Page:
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Josep Masriera Vidal opened his first workshop on the Carrer dels Vigatans in Barcelona in 1839 after completing his apprenticeship.
The following year he set up a wholesale business at the same premises and in 1860 the firm exhibited their jewellery at La Exposición Industrial y Artística de Productos del Principado de Cataluña.
The business grew steadily and successfully and in 1871 at the Exposición General Catalana they displayed goldsmith work and jewellery including a range of enamelled pieces for which they were highly praised and awarded prizes. Josep’s sons Josep and Francesc joined him in the business and they moved to the busy shopping street of Carrer Ferran VIII. In 1889 they were awarded a medal and a diploma for their exhibition pieces of jewellery and silverware at the Paris Exposition Universelle but it was the 1900 Exposition that proved a turning point for the firm. Josep (junior’s) son Lluís had been studying at the Academy of Beaux Arts in Geneva where he was taught by the famous enameller, Edward Lossier and had travelled to Paris where he had been exposed to the work of Art Nouveau master’s such as Rene Lalique. He returned to Barcelona and took his place in the family business bringing with him a plethora of new stylistic ideas which saw the business sell off or melt down most of its existing stock and create new collections of Art Nouveau and Modernisme inspired jewels. The new inventory took six months to create and was debuted to the public on 21st December 1901 with the pieces proving an immediate and sell out success. In 1906 Masriera was commissioned to create a tiara for Queen Victoria Eugenia of Spain as a wedding gift from the people of Catalonia, it was a spectacular piece, rich in symbolism and set throughout with diamonds and decorated with pearls and enamelwork.
In 1915 Masriera decided to join forces with another of Spain’s historic and famous jewellery families, Carreras, who were making jewellery in a similar style. The merger, (which they believed would be mutually beneficial) was orchestrated by Joaquin Carreras i Nolla (fifth generation of Carreras) and the brothers Lluís, Josep and Ricard Masriera. The newly formed company was called Masriera Hermanos y JoaquÍn Carreras and they opened large premises at number 26, Passeig de Gràcia, perfectly located right in the heart of the city, in the most prestigious area of the Eixample district. Two years later they were awarded a prize by the Barcelona City Council for ‘best establishment’ in the city in recognition of their elegant showroom, beautiful work and fine reputation.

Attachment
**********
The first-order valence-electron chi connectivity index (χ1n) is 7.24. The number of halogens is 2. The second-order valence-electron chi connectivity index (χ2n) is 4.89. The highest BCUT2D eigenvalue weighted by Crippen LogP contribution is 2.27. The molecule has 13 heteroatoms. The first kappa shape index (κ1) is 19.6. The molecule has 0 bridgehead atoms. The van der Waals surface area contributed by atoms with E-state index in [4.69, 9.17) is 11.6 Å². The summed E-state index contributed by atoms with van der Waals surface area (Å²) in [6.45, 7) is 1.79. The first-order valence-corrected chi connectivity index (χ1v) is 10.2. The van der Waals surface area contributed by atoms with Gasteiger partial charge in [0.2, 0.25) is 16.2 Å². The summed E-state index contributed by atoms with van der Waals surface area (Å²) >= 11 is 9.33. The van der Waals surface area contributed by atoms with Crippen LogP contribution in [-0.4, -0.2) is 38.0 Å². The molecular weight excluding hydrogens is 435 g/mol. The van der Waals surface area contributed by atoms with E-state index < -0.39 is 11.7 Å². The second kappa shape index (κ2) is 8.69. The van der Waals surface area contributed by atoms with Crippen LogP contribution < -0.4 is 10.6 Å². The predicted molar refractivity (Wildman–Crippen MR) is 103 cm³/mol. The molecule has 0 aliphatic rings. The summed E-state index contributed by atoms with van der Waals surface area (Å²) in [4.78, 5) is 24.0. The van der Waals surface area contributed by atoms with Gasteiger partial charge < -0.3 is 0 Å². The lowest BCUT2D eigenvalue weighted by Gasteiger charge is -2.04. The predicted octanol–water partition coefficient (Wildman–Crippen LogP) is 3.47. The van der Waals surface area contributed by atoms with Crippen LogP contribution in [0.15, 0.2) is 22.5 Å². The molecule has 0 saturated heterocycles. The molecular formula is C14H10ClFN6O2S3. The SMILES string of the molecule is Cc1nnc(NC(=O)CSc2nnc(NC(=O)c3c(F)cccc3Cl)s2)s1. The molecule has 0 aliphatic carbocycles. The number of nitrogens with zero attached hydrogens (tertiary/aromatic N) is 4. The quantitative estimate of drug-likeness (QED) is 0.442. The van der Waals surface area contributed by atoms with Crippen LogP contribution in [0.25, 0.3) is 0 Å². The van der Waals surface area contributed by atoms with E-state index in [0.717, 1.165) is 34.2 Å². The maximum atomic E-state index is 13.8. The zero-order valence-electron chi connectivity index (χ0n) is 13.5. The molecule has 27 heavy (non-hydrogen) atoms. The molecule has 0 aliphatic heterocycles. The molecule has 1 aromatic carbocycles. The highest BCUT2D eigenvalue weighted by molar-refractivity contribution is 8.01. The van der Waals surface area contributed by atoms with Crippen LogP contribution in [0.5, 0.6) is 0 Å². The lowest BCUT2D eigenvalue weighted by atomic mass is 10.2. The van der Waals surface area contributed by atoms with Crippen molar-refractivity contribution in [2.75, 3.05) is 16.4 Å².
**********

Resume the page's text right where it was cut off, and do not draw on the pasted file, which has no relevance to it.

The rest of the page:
In 1920 they were awarded a prize at the Exposición Nacional de Bellas Artes in Madrid and given an honourable mention at the Salon de la Société des Artistes Français in Paris. By the time they exhibited at the 1925 Paris Exposition Internationale des Arts Decoratifs et Industriels Modernes they had shortened their name to Masriera y Carreras. They were well known and highly respected across Europe and their display in the Grand Palais, which consisted of three showcases filled with 41 pieces of jewellery and 14 of silverwork, earned them a Grand Prize.
By this time their jewellery had become far more geometric and ‘cubist’ inspired with what we would now refer to as an Art Deco style. Gold was still the primary metal used but platinum was featured more than before usually in combination with diamonds but also with gems such as onyx and ivory and of course the beautiful enamel work that they were already known for. Motifs such as birds, dragons and serpents were often used as well as those that explored the ‘exotic’ Oriental and African motifs characteristic of this period’s fascination with exploration and expressionism. They built on their success in Paris at the 1929 International Exposition in Barcelona where they presented another wonderful display of pieces including bracelets and brooches, rings and earrings and in the centre a stunning diamond and platinum diadem from which a single diamond hung down, suspended over the wearer’s forehead.